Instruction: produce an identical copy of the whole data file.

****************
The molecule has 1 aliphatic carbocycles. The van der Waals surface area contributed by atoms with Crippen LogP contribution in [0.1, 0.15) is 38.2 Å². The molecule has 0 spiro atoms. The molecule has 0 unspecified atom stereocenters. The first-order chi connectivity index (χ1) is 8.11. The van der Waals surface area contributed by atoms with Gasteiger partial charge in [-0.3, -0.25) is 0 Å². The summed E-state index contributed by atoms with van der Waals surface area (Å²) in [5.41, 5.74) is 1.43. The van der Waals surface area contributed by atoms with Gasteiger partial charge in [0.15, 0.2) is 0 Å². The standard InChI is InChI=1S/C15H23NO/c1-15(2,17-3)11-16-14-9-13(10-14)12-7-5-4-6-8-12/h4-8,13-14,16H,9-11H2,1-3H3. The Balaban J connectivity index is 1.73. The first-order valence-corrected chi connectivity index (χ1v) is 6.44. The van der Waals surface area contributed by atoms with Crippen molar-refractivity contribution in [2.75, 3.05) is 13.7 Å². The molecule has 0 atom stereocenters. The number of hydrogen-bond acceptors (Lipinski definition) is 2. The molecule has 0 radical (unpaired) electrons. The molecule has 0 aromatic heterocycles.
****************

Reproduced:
The molecule has 1 aliphatic carbocycles. The van der Waals surface area contributed by atoms with Crippen LogP contribution in [0.1, 0.15) is 38.2 Å². The molecule has 0 spiro atoms. The molecule has 0 unspecified atom stereocenters. The first-order chi connectivity index (χ1) is 8.11. The van der Waals surface area contributed by atoms with Gasteiger partial charge in [-0.3, -0.25) is 0 Å². The summed E-state index contributed by atoms with van der Waals surface area (Å²) in [5.41, 5.74) is 1.43. The van der Waals surface area contributed by atoms with Gasteiger partial charge in [0.15, 0.2) is 0 Å². The standard InChI is InChI=1S/C15H23NO/c1-15(2,17-3)11-16-14-9-13(10-14)12-7-5-4-6-8-12/h4-8,13-14,16H,9-11H2,1-3H3. The Balaban J connectivity index is 1.73. The first-order valence-corrected chi connectivity index (χ1v) is 6.44. The van der Waals surface area contributed by atoms with Crippen molar-refractivity contribution in [2.75, 3.05) is 13.7 Å². The molecule has 0 atom stereocenters. The number of hydrogen-bond acceptors (Lipinski definition) is 2. The molecule has 0 radical (unpaired) electrons. The molecule has 0 aromatic heterocycles.